- Every 100th tweet you receive is a relevant advert (location, context, etc).
[Saeed] – All of these are good suggestions, bu IMHO, only #3 really could be chargeable. The value of followers is large. The value of following is small. i.e. if I follow 10,000 people what does that actually mean? Is there any meaningful way for me to actually comprehend 10,000 different tweet streams?
Having followers, like having subscribers to an email list has value, as it allows someone to broadcast their message out and then potentially have those messages retweeted, driving traffic to their website or just having people hear what they have to say. The problem though is that, like listservs and discussion forums etc. before Twitter, the cost of alternative solutions is very low, so it would be surprising if many people were willing to shell out anything more than a small, marginal amount to pay for followers.
Ashton Kutcher has well over 1,000,000 followers. All for free right now. Note that he only follows a couple of hundred people.
Demi Moore has about 800,000 followers. And she only follows a very small number of people.
Oprah Winfrey has well over 500,000 followers, but follows less that 50.
The list goes on and on. What would it be worth to these celebs if they had to pay for the following? And what about non-celebs like CNN (1,000,000+), New York Times (700,000+), The Onion (~600,000), Whole Foods (500,000+), Woot (500,000+) etc.
Twitter needs to find something of true value that people will pay for, not simply something like # of followers.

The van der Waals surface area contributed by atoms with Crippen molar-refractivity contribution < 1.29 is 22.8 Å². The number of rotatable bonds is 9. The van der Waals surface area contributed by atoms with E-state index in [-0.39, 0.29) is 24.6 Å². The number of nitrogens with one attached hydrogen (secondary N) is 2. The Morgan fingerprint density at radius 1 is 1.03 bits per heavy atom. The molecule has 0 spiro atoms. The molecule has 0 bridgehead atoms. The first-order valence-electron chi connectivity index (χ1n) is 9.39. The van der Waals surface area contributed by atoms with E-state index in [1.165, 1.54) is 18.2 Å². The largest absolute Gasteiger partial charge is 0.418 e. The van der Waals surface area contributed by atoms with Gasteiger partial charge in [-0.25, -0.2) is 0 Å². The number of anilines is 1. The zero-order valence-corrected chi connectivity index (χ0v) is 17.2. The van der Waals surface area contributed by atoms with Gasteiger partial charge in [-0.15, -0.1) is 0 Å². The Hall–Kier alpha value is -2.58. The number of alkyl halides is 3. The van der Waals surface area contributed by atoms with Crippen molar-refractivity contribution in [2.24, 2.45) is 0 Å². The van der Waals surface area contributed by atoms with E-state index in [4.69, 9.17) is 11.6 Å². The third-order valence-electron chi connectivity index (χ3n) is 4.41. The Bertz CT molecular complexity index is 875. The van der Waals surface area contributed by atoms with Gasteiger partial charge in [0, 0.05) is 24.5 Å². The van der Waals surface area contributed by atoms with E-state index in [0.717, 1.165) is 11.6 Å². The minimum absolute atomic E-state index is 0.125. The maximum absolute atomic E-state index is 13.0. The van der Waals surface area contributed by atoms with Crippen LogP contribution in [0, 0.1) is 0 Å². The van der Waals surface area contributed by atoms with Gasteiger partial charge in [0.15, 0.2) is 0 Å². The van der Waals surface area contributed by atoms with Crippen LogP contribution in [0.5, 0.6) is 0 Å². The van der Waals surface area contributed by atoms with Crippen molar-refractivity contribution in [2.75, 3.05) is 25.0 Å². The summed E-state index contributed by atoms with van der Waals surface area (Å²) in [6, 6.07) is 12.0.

My Approach – So if I were the Twitter PM, here’s what I’d be thinking.
The base service MUST remain free. There’s no arguing that point.
Segment the users into some rational delineation of users. Look at the top 1000 and see what groupings and patterns can be found. Identify what value-added services these groups need or would pay for and use that as the basis for new offerings.
There are celebrities: Ashton Kutcher, Demi Moore, Britney Spears, Shaquille O’Neil, Lance Armstrong, John Mayer and so many others. What do they (or more likely their staff) aim to do with it? What goals do they have when communicating to their fans via Twitter? Are there merchandising opportunities that could be enacted via Twitter?
There are news organizations: CNN, the NY Times, The BBC, The Onion, NPR etc. Same questions. How are they using Twitter and what benefits do they derive? Are there joint monetization strategies that could be enacted with these news orgs.
There are businesses: Whole Foods, Zappos, Woot, JetBlue etc. Again, same questions.
There’s a lot of segmentation possible and each group can be queried to provide insight into the benefits they see of Twitter and the kinds of value-add services they’d be willing to pay for.
Aside from some form of search advertising, I doubt there are too many strict horizontal, highly scalable revenue models that Twitter could exploit. So a segmented approach is needed.
Beyond the audience of users, look at the ecosystem who use the API for extended clients, analytics etc. Do they get unrestricted free access to the API and all the services Twitter provides? What value are they deriving from the infrastrucutre? Is there a shared revenue/expense model that could be defined with those companies?
It won’t be easy. Facebook is still trying to figure out how they can generate sustainable revenue. But then who knows, maybe the PM team at Twitter will find something can turn Twitter into a real business — you know, one that has revenue AND profits, in addition to providing a very popular messaging service!